Q&A with Sarah Elizabeth Charles: Creative Reactions


Sarah Elizabeth Charles released her latest album, Free Of Form, on Stretch Music/Ropeadope Oct. 6.

(Photo: Courtesy the artist)

Sarah Elizabeth Charles is a vocalist on the rise, riding the momentum of two phenomenal previous releases: 2012’s RED and 2015’s Inner Dialogue. Those projects wedded Charles’ acute melodic sensibility to her incisive sociopolitical analysis, and on her latest release, Free Of Form, she strengthens those connections even more.

Released Oct. 6, the album marks the first major project on Christian Scott’s Stretch Music imprint (Scott also co-produced the album and is featured on several tracks). The album also features Sarah’s veteran band, SCOPE, which includes Jesse Elder (keys), Burniss Earl Travis II (bass) and John Davis (drums).

DownBeat spoke to Charles earlier this spring immediately following this year’s PAPJazz Festival in Haiti to discuss the inspiration behind her latest album.

Below are edited excerpts of our conversation.

Let’s discuss the origins of your latest effort, Free Of Form.

Inner Dialogue was released in 2015. I started writing the material for that back in 2012, 2013. I feel like for any musician, the project originates long before any release date is even thought of. So I started writing this [new] record back in 2015. And now it’s 2017! (laughs) It’s evidence of a natural progression.

I definitely feel that my band was very ready to get into the studio in February because we had all of this material, and had we waited, we would have had another album! Albums are just like snapshots—a collection of moments in time.

This record came to fruition over the past two and a half years. The natural progression of my attention as a human being, in that time, is wrapped up in this project. Inner Dialogue was very much an introspective album, both lyrically and sonically. I say sonically with hindsight. Now that I know where we’re at sonically, I listen back to Inner Dialogue and I think, “Oh wow, there were all of these ideas percolating.” And at that time, they came to fruition as much as they possibly could have.

But what Free Of Form is now taking shape as, I’m realizing, is those ideas coming to fruition and being realized. There were hints of it in Inner Dialogue and now we’re allowing them to flourish, come out and fully bloom.

As a songwriter, did you approach the lyrical content of Free Of Form any differently than you did on your previous records?

The lyrical content is much less introspective. Over the past four years, I’ve been working with Rise2Shine, an early childhood education school in Fond Parisien, Haiti. For children ages 2-4, it’s a pre- preschool facility in a community where the need for childcare is very high. As [Rise2Shine’s] music educator and collaborator, I work closely with the teachers and give them various progressive versions of the curriculum to fit the kids’ already inherent musical ability, which is extremely vast and amazing to see.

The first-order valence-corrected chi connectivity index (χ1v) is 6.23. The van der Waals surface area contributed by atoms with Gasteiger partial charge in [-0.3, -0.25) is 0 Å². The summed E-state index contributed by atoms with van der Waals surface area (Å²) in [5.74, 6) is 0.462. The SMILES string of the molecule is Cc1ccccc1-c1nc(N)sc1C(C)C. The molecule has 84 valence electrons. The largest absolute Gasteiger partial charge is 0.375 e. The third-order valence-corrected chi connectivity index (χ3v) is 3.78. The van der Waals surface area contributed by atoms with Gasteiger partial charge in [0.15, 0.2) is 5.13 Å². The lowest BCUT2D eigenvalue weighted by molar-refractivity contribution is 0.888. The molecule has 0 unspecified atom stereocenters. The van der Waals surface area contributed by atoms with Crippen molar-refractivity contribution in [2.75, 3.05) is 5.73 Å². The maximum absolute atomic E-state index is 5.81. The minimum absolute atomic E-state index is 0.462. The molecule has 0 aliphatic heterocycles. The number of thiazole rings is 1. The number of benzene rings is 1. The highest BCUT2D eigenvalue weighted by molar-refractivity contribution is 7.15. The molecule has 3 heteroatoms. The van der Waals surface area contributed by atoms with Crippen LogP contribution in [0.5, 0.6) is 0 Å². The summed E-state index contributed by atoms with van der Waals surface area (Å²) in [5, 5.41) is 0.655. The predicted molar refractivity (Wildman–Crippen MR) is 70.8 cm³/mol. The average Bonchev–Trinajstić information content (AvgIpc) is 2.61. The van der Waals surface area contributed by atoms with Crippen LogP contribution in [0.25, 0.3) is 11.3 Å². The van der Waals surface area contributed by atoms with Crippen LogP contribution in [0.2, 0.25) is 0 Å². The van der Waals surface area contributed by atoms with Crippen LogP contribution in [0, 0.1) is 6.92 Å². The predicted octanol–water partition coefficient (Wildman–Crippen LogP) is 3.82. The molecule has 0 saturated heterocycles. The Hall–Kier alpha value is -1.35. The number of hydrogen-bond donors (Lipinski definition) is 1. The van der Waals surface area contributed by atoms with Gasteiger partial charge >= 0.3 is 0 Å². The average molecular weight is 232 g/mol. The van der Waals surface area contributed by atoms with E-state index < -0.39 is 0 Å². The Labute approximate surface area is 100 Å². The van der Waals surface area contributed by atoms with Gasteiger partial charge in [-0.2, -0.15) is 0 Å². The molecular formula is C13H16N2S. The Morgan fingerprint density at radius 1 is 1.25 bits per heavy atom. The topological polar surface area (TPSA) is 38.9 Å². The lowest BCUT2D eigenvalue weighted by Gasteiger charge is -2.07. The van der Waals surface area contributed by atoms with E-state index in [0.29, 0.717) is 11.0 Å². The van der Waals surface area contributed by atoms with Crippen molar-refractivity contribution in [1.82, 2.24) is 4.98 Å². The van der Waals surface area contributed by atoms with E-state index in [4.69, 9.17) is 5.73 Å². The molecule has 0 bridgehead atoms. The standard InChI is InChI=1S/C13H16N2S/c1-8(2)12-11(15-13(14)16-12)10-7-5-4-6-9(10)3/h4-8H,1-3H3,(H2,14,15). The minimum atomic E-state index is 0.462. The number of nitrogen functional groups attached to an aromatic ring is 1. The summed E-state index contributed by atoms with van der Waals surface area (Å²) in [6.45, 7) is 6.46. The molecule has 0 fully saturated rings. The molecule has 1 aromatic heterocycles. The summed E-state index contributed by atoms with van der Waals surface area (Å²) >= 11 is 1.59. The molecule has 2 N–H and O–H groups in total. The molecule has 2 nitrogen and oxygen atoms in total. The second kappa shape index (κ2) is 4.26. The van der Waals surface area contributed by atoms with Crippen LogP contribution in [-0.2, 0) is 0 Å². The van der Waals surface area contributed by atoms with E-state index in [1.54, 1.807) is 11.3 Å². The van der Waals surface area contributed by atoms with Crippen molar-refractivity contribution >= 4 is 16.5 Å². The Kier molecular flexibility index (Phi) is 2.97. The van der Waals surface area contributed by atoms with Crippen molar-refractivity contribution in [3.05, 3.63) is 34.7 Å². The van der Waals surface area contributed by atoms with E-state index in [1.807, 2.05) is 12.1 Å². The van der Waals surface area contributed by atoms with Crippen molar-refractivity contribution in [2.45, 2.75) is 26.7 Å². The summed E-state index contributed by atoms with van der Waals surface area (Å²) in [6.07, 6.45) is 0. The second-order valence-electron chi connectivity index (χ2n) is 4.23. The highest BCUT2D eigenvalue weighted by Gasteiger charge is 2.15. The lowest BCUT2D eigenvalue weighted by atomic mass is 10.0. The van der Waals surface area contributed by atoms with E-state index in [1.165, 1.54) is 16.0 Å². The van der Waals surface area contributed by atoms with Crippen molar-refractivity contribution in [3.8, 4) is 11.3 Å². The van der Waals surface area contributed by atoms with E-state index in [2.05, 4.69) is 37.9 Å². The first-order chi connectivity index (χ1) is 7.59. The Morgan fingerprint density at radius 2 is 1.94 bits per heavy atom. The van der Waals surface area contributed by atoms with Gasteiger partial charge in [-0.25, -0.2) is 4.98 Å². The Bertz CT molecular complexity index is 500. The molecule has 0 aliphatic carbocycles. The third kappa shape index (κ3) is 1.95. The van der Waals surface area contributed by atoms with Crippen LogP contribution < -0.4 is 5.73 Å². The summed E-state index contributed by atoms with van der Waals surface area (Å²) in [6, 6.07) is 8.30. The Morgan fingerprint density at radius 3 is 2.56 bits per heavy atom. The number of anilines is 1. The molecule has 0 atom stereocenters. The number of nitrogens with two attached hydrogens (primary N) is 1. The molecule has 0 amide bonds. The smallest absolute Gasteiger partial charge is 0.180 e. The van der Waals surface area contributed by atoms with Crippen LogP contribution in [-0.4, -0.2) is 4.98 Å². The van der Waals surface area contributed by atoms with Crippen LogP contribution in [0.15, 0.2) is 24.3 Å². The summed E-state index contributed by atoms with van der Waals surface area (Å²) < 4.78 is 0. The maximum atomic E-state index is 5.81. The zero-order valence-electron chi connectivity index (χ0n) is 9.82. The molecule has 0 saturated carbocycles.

In addition to that, I’ve been expanding my teaching artist portfolio with Carnegie Hall’s Musical Connections program, working with youth from all over New York and with their Lullaby Project, writing original lullabies with women at Rikers Island or at hospitals throughout New York or with the Dept. of Homeless Services. And also working with the wonderful group of men and musicians at Sing Sing Correctional Facility. And so, my attention has been in a different place now and has been for a while.

Free Of Form is evidence of the courage that doing this type of work has given me. I’ve been working with a lot of people who come from all different backgrounds and have been faced with various things in their life that line up on all ends of the spectrum. Nobody can ever fully put themselves into someone else’s shoes. But the level of empathy necessary to engage in the environment that I’ve been lucky enough to engage in, on all sides, has just really brought my attention a completely different space.

There’s a greater vulnerability and openness on Free Of Form. How did you ultimately funnel these hefty societal issues you experienced as a teaching artist into your most personal effort to date?

It’s been a natural progression. I don’t feel like I sat down and really banged anything out. But at the same time, I think I kind of pushed myself to sit down at times and write when I maybe wouldn’t have. There were certain instances that I would have with the various people that I’ve worked with in Haiti or from a Lullaby Project workshop or a songwriting workshop or an arranging project I was doing at Sing Sing. I would have some little interaction, whether it was a moment or an hour, and be inspired and say, “Wait, Sarah, you need to creatively react to this. You need to take whatever you just got.”

It’s hard to identify it sometimes, but I knew it was something, and I knew that it was something different and something special. So there were definitely times where after certain interactions, in various teaching artist situations, I would say, “Wait, I gotta sit down and process this.” Not only emotionally, but also creatively and really allow myself to react to these things in a real way because I have something to say now and it’s clear. I think you have to experience certain things before you can sing about them. I don’t know if I needed it, but I got it and I’ve reacted to it and that’s very much what this project had to have. DB

Sarah Elizabeth Charles will participate in the Seattle JazzED Workshop For Girls! Oct. 14–15. To learn more about Free Of Form and Charles’ other work, visit sarahelizabethcharles.com.

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